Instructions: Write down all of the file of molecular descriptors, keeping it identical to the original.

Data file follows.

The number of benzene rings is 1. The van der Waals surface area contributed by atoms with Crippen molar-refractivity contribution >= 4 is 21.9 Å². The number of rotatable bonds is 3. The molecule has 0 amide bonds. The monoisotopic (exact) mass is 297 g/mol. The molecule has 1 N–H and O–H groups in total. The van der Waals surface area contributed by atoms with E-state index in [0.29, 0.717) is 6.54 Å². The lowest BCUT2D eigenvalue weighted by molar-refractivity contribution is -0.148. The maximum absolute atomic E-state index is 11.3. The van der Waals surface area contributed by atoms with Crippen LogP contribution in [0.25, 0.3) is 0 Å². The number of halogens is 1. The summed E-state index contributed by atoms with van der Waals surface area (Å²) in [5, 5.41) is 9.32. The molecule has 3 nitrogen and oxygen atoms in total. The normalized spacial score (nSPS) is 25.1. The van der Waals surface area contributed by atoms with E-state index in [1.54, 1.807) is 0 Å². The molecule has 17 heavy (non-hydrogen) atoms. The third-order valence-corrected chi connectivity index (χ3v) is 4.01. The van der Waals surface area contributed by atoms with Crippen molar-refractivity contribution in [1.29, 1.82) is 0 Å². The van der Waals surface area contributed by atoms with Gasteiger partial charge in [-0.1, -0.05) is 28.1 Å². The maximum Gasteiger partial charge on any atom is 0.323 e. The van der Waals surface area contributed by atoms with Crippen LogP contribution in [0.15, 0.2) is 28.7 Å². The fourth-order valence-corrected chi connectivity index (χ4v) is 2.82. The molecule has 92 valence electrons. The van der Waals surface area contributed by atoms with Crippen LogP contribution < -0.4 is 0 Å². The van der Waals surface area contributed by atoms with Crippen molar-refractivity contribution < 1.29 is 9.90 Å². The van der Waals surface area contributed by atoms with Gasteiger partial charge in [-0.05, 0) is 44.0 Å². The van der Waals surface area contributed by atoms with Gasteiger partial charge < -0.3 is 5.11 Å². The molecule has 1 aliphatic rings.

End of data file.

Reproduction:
The number of benzene rings is 1. The van der Waals surface area contributed by atoms with Crippen molar-refractivity contribution >= 4 is 21.9 Å². The number of rotatable bonds is 3. The molecule has 0 amide bonds. The monoisotopic (exact) mass is 297 g/mol. The molecule has 1 N–H and O–H groups in total. The van der Waals surface area contributed by atoms with E-state index in [0.29, 0.717) is 6.54 Å². The lowest BCUT2D eigenvalue weighted by molar-refractivity contribution is -0.148. The maximum absolute atomic E-state index is 11.3. The van der Waals surface area contributed by atoms with Crippen LogP contribution in [0.25, 0.3) is 0 Å². The number of halogens is 1. The summed E-state index contributed by atoms with van der Waals surface area (Å²) in [5, 5.41) is 9.32. The molecule has 3 nitrogen and oxygen atoms in total. The normalized spacial score (nSPS) is 25.1. The van der Waals surface area contributed by atoms with E-state index in [1.54, 1.807) is 0 Å². The molecule has 17 heavy (non-hydrogen) atoms. The third-order valence-corrected chi connectivity index (χ3v) is 4.01. The van der Waals surface area contributed by atoms with Crippen molar-refractivity contribution in [1.29, 1.82) is 0 Å². The van der Waals surface area contributed by atoms with Gasteiger partial charge in [-0.1, -0.05) is 28.1 Å². The maximum Gasteiger partial charge on any atom is 0.323 e. The van der Waals surface area contributed by atoms with Crippen LogP contribution in [0.15, 0.2) is 28.7 Å². The fourth-order valence-corrected chi connectivity index (χ4v) is 2.82. The molecule has 92 valence electrons. The van der Waals surface area contributed by atoms with Crippen LogP contribution < -0.4 is 0 Å². The van der Waals surface area contributed by atoms with Crippen molar-refractivity contribution < 1.29 is 9.90 Å². The van der Waals surface area contributed by atoms with Gasteiger partial charge in [-0.05, 0) is 44.0 Å². The van der Waals surface area contributed by atoms with Gasteiger partial charge < -0.3 is 5.11 Å². The molecule has 1 aliphatic rings.